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Profile of District Doda

Doda acquired the status of a district when it was carved out the erstwhile district Udhampur in the year 1948. Lying in the middle and outer Himalayan ranges of Jammu region. The district has mostly a hilly terrain. In view if its vastness and due to the inconvenience faced by the people living in its far flung areas and for making the whole area administratively manageable, the state Govt. in July, 2006 trifurcated the district in to the districts namely Doda, Ramban and Kishtwar. The district is surrounded by the district Anantnag of Kashmir division on its North, district Kishtwar in the North-East, Chamba area of Himachal Pradesh in the south, district Kathua in the south, district Udhampur in the south-west and district Ramban in the west. Doda District lies amidst outer Himalayan range of Jammu division. Doda district lies on its latitude 330 09' N and 750 36' E. Administratively district Doda comprises of 4 tehsils namely Doda, Bhaderwah, Thathri and Gundoh and 8 Rural blocks Doda, Bhaderwah, Gundna, Bhagwah, Assar, and Marmat, Thathri and Gundoh which in turn comprises of 232 panchayats.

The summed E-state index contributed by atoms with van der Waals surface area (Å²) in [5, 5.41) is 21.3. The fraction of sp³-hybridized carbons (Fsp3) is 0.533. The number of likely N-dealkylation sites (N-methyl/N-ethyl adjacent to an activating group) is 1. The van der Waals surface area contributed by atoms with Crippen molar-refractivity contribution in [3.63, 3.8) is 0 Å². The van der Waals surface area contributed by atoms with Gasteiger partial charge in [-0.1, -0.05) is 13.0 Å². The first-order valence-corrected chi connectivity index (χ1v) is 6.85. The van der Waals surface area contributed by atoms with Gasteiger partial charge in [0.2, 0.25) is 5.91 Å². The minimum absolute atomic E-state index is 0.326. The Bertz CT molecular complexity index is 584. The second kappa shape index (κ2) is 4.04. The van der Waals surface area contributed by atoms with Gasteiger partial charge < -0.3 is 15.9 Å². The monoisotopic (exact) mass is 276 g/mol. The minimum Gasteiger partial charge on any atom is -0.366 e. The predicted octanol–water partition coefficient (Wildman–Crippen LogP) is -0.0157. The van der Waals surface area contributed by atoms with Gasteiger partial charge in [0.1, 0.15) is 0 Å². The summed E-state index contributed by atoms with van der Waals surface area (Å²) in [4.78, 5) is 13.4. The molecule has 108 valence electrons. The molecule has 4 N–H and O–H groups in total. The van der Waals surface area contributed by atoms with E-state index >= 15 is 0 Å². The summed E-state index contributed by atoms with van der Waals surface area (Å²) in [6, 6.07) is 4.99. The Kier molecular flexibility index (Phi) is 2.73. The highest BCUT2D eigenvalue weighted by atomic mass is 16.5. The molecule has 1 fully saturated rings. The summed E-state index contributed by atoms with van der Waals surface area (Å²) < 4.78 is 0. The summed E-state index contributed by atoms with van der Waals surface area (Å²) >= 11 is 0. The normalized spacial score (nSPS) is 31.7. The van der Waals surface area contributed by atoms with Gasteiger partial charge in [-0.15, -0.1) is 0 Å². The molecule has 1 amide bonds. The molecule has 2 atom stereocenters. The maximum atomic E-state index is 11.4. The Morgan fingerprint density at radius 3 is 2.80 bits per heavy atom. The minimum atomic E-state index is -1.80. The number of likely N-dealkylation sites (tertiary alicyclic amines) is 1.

• Different agro climatic conditions are suitable for different crop productions.
  • Soils are fit for intensive cultivation.
  • Market available for predominant major crops of the district.
  • Receptive farmers willing to adopt improved farm technologies
  • Rich germ plasm of local land races suitable for organic cultivation


  • Lack of assured irrigation
  • Small holding size
  • Lack of awareness on resource conservation technologies
  • Undulated topography unsuitable for high farm mechanization
  • Predominant scattered holdings
  • Low availability of FYM and manures
  • Inadequate availability of quality seeds of various crops.


  • Immense scope for higher crop productivity of crops in the district
  • Opportunities prevail for profitable diversification of existing cropping pattern within crops and with non crop husbandry
  • Established and up coming marketing and agro-processing facilities in and around the district
  • Post harvest processing.
  • A mix of acidic and alkaline soils with predominant natural resources of gypsum, use of light weight power tillers.


  • Lack of post harvest infrastructure.
  • Inaccessibility of remote areas to market centres.
  • Inefficient and less transparent marketing with monopoly of traders and multiple level intermediaries.
  • Lack of proper integration of horticulture with other agri allied enterprises/commodities.